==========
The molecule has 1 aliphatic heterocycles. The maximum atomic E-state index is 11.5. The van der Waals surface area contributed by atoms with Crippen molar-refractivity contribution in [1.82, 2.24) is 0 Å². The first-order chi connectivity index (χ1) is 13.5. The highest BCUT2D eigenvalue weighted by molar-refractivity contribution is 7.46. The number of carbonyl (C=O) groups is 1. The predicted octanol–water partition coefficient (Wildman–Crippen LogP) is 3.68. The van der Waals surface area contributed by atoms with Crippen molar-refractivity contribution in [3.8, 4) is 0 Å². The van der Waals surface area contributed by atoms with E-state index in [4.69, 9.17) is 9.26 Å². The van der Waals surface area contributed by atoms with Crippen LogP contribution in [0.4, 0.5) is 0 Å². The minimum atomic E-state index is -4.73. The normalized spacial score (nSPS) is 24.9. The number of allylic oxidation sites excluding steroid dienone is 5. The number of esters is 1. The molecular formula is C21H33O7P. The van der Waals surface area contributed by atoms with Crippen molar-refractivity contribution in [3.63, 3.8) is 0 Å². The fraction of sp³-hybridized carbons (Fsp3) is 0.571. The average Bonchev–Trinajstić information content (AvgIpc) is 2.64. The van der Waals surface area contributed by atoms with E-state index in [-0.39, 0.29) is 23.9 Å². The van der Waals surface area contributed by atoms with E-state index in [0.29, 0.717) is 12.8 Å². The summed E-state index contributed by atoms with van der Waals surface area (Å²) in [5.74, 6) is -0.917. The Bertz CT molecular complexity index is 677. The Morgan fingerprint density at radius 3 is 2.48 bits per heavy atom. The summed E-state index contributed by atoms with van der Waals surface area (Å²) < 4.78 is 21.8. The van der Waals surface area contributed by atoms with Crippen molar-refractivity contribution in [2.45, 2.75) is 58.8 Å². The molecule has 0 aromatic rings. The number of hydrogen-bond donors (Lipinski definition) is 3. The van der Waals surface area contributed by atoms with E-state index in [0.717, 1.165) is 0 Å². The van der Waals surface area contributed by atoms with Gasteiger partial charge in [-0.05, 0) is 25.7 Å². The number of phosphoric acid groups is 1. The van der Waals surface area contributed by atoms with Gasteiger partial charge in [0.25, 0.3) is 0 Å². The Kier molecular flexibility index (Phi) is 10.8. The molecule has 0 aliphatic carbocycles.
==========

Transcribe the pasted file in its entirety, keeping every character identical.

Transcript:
The molecule has 1 aliphatic heterocycles. The maximum atomic E-state index is 11.5. The van der Waals surface area contributed by atoms with Crippen molar-refractivity contribution in [1.82, 2.24) is 0 Å². The first-order chi connectivity index (χ1) is 13.5. The highest BCUT2D eigenvalue weighted by molar-refractivity contribution is 7.46. The number of carbonyl (C=O) groups is 1. The predicted octanol–water partition coefficient (Wildman–Crippen LogP) is 3.68. The van der Waals surface area contributed by atoms with Crippen molar-refractivity contribution in [3.8, 4) is 0 Å². The van der Waals surface area contributed by atoms with E-state index in [4.69, 9.17) is 9.26 Å². The van der Waals surface area contributed by atoms with Crippen LogP contribution in [0.4, 0.5) is 0 Å². The minimum atomic E-state index is -4.73. The normalized spacial score (nSPS) is 24.9. The number of allylic oxidation sites excluding steroid dienone is 5. The number of esters is 1. The molecular formula is C21H33O7P. The van der Waals surface area contributed by atoms with Crippen molar-refractivity contribution in [3.63, 3.8) is 0 Å². The fraction of sp³-hybridized carbons (Fsp3) is 0.571. The average Bonchev–Trinajstić information content (AvgIpc) is 2.64. The van der Waals surface area contributed by atoms with E-state index in [-0.39, 0.29) is 23.9 Å². The van der Waals surface area contributed by atoms with E-state index in [0.29, 0.717) is 12.8 Å². The summed E-state index contributed by atoms with van der Waals surface area (Å²) in [5.74, 6) is -0.917. The Bertz CT molecular complexity index is 677. The Morgan fingerprint density at radius 3 is 2.48 bits per heavy atom. The summed E-state index contributed by atoms with van der Waals surface area (Å²) < 4.78 is 21.8. The van der Waals surface area contributed by atoms with Crippen molar-refractivity contribution in [2.45, 2.75) is 58.8 Å². The molecule has 0 aromatic rings. The number of hydrogen-bond donors (Lipinski definition) is 3. The van der Waals surface area contributed by atoms with E-state index in [0.717, 1.165) is 0 Å². The van der Waals surface area contributed by atoms with Gasteiger partial charge in [-0.05, 0) is 25.7 Å². The number of phosphoric acid groups is 1. The van der Waals surface area contributed by atoms with Gasteiger partial charge in [0.25, 0.3) is 0 Å². The Kier molecular flexibility index (Phi) is 10.8. The molecule has 0 aliphatic carbocycles.